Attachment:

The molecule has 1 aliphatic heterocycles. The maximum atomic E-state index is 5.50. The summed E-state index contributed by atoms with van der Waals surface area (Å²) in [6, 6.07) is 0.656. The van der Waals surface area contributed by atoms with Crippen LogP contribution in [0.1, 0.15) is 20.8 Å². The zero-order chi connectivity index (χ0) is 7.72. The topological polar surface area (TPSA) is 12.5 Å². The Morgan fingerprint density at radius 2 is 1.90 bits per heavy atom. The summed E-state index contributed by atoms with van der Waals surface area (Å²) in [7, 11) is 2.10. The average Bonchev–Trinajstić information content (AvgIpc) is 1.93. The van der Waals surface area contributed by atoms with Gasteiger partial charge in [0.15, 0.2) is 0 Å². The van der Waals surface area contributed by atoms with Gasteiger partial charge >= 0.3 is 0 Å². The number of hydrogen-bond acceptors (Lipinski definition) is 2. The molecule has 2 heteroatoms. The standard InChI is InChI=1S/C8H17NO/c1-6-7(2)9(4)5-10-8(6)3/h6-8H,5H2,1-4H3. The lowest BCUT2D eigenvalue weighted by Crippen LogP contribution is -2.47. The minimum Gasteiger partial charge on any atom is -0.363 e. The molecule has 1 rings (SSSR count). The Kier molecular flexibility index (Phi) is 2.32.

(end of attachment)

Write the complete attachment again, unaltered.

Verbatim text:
The molecule has 1 aliphatic heterocycles. The maximum atomic E-state index is 5.50. The summed E-state index contributed by atoms with van der Waals surface area (Å²) in [6, 6.07) is 0.656. The van der Waals surface area contributed by atoms with Crippen LogP contribution in [0.1, 0.15) is 20.8 Å². The zero-order chi connectivity index (χ0) is 7.72. The topological polar surface area (TPSA) is 12.5 Å². The Morgan fingerprint density at radius 2 is 1.90 bits per heavy atom. The summed E-state index contributed by atoms with van der Waals surface area (Å²) in [7, 11) is 2.10. The average Bonchev–Trinajstić information content (AvgIpc) is 1.93. The van der Waals surface area contributed by atoms with Gasteiger partial charge in [0.15, 0.2) is 0 Å². The van der Waals surface area contributed by atoms with Gasteiger partial charge >= 0.3 is 0 Å². The number of hydrogen-bond acceptors (Lipinski definition) is 2. The molecule has 2 heteroatoms. The standard InChI is InChI=1S/C8H17NO/c1-6-7(2)9(4)5-10-8(6)3/h6-8H,5H2,1-4H3. The lowest BCUT2D eigenvalue weighted by Crippen LogP contribution is -2.47. The minimum Gasteiger partial charge on any atom is -0.363 e. The molecule has 1 rings (SSSR count). The Kier molecular flexibility index (Phi) is 2.32.